As with any physical activity, the more you ride your bike the more you get to learn about your body and how it reacts in certain situations. That’s doubly true when we’re talking about riding at any kind of intensity, whether you’re trying to set a new Strava KOM/QOM/PR, trying to hold your mate’s wheel in the hills or trying to get home from your morning ride before that nasty-looking storm rolls through.
Push yourself often enough on the bike and you’ll start to get an idea of where your limits are. Or at least where you think your limits are.
I’ve only done a handful of races in my time but one thing I learned in my very first race was that I actually had no idea where my limits where when it came to riding hard. Sure, I’d pushed myself in training or when trying to set a new personal best on a favourite climb, but I’d never gone so hard that my vision started to go blurry and I simply had nothing left in my legs.
If you’ve got a competitive streak, racing will take you to that place of suffering (aka the “paincave” or “hurtbox”) pretty quickly. When you’re singularly focused on holding the wheel in front, or sprinting to the line for a victory, you learn a lot about yourself and how far it’s possible to push before you crack.
And this is one of the many, many things that sets the riders in the professional peloton apart from amateur riders: they know how to suffer. Jens Voigt’s now-cliched saying “Shut up legs!” (see video above) is an obvious manifestation of that — he knew that while his legs may have been screaming at him, he worked out a way to push through the pain and continue.
It’s why in races like the Tour de France or the Giro d’Italia you often see the super domestiques blow up spectacularly once they’ve finished doing their turn of pace on the front. They’ve done all they can; it’s about survival from that point on.
As anyone with a competitive streak knows, there’s a kind of perverse appeal in this idea of suffering. Brands like Rapha have made a name for themselves by harnessing the idea of “glory through suffering”. Think long, hard rides in the driving rain, or using a tough ride as a metaphor or one’s battle with cancer.
And of course, The Sufferfest is a prime example of a brand using the appeal of suffering as a marketing tool, and doing so very effectively.
So what is it that makes us want to suffer on the bike? For me it’s about the pleasure of finding your limits, or pushing yourself to a place that you didn’t think was possible. It’s about overcoming difficulty and, more than likely, that amazing feeling of relief and satisfaction you get when the effort is over and you can relax.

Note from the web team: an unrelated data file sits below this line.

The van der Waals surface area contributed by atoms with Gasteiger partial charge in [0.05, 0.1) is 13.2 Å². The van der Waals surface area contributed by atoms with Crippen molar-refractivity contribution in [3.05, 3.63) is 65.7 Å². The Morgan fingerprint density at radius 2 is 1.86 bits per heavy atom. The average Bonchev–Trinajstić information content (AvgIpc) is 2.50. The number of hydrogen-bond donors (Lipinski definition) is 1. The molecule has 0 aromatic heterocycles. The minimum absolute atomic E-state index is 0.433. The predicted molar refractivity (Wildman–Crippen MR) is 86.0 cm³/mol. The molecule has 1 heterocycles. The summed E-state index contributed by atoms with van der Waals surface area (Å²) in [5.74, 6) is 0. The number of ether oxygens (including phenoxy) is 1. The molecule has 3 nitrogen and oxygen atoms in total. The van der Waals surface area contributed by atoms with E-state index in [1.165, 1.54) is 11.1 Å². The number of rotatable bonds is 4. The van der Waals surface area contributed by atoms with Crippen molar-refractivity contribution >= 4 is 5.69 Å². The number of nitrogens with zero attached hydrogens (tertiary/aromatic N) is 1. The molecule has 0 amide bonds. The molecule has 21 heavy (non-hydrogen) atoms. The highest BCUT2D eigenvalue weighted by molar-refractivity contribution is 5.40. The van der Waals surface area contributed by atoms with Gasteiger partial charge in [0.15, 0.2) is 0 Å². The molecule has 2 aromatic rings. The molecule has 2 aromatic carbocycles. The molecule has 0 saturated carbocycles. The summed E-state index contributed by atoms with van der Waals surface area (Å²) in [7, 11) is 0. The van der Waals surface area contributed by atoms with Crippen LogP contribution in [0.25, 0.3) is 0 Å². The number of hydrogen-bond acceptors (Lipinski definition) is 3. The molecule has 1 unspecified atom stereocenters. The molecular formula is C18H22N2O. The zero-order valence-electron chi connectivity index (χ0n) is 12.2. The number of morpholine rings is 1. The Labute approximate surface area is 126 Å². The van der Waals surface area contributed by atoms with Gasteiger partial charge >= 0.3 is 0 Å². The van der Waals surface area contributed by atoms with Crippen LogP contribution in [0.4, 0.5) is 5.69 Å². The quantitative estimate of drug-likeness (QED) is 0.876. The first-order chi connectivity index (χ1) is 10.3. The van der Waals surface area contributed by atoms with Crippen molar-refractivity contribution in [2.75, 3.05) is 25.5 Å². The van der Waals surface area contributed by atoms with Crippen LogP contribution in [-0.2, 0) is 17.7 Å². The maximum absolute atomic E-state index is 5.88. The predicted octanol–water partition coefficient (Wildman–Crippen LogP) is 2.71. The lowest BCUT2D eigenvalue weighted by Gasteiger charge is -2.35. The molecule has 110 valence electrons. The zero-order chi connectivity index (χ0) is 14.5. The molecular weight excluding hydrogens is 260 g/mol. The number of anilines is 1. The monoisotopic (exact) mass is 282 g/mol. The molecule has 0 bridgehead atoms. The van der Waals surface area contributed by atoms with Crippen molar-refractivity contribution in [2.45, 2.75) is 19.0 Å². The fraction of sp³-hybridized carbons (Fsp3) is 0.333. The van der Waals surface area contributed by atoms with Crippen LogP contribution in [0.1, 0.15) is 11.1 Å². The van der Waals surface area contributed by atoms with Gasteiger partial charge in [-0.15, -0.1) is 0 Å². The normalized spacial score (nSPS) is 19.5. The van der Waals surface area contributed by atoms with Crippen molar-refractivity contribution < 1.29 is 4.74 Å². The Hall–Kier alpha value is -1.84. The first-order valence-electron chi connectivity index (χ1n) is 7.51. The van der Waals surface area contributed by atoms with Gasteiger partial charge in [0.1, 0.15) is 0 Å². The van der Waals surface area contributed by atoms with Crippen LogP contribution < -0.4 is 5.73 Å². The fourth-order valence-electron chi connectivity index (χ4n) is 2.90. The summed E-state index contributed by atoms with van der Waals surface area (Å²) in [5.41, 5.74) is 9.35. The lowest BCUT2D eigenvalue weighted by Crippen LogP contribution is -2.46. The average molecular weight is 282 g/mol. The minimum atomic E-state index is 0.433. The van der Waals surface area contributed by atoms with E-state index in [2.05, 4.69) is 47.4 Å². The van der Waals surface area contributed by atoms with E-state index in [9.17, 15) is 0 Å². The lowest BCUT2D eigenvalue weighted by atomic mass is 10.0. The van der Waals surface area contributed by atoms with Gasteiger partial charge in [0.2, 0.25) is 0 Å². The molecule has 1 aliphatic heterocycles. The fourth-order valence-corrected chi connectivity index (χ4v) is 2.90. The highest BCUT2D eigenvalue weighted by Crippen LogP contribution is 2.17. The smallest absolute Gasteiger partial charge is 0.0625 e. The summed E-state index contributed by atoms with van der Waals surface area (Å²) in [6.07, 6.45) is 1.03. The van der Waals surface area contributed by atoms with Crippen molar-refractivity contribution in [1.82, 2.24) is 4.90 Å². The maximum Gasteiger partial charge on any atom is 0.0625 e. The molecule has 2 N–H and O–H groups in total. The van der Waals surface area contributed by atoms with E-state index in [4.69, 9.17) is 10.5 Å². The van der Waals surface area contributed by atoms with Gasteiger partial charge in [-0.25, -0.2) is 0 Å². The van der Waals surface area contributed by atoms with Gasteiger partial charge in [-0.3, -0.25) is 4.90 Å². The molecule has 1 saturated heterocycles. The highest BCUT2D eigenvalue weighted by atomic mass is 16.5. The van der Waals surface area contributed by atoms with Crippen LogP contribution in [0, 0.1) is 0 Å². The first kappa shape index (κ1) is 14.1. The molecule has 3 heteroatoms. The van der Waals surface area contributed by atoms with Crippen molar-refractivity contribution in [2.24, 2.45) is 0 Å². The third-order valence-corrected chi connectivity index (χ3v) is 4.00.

So how do you learn to suffer on the bike? Well, just like the best way to improve your climbing is to do lots of climbing, if you want to get better at hurting on the bike, you’ll need to start pushing yourself.
Head out to your favourite climb and set yourself a challenge. Maybe you’ve got a goal time in mind, or maybe you just want to see how fast you can do it. Or maybe it’s not even the full climb — maybe you want to do a five-minute effort, or a 20-minute effort, or a one-hour effort.
It really depends on what you’re trying to achieve. As with anything, if you’ve got a goal in mind the motivation will come much easier. Aiming to do well in that race later in the year that has a bunch of 3km climbs? Get out there and bury yourself on 3km climbs. Aiming for a sub-18-minute time on the 1 in 20? Go and push yourself for 18 minutes.
When you’re riding hard, pay attention to how it feels. It’s going to be hurting, obviously, but what hurts? Is it your lungs, gasping for air? Is it your legs unable to provide any more power? Or is it just a general feeling of discomfort? If it’s just discomfort, can you push through?
I hope it’s obvious that if you’ve got any sort of relevant medical condition, you should think twice before pushing yourself too hard. And even if you’re totally fit and healthy, please listen to your body and be sensible with how hard you push yourself.
The inspiration for this post came about a couple weeks ago at the Melbourne launch of Zwift. For those of you that haven’t heard of Zwift, it’s an online game that you can hook up to your stationary trainer to allow you to race against others around the world, all from the comfort of your home. You can find out more about Zwift at the company’s website.
The organisers of the Zwift event in Melbourne put on a contest to see who could complete the “Watopia” course in the fastest time. Local rider and Zwift aficionado Shane Miller said before his attempt that he wanted to beat the course KOM and set a new best time of 12:30. He succeeded in setting a new KOM, winning the contest and getting within one second of his goal time.
As you can see in the video below, which I shot on the night, Shane gave it absolutely everything he had. It was a valuable, up-close lesson of what it means to push yourself to the limit, to get the absolute best out of yourself on the bike.
It’s been a while since I went out to the hills and really challenged myself, to see how fast I could do a certain climb. But watching Shane Miller’s effort the other week provided great inspiration.
There’s tremendous satisfaction to be had in setting a new personal best, doing well in a race you were targeting, or even just being able to stay with your mates on that ride through the hills. And to do all of those, you need to learn to suffer.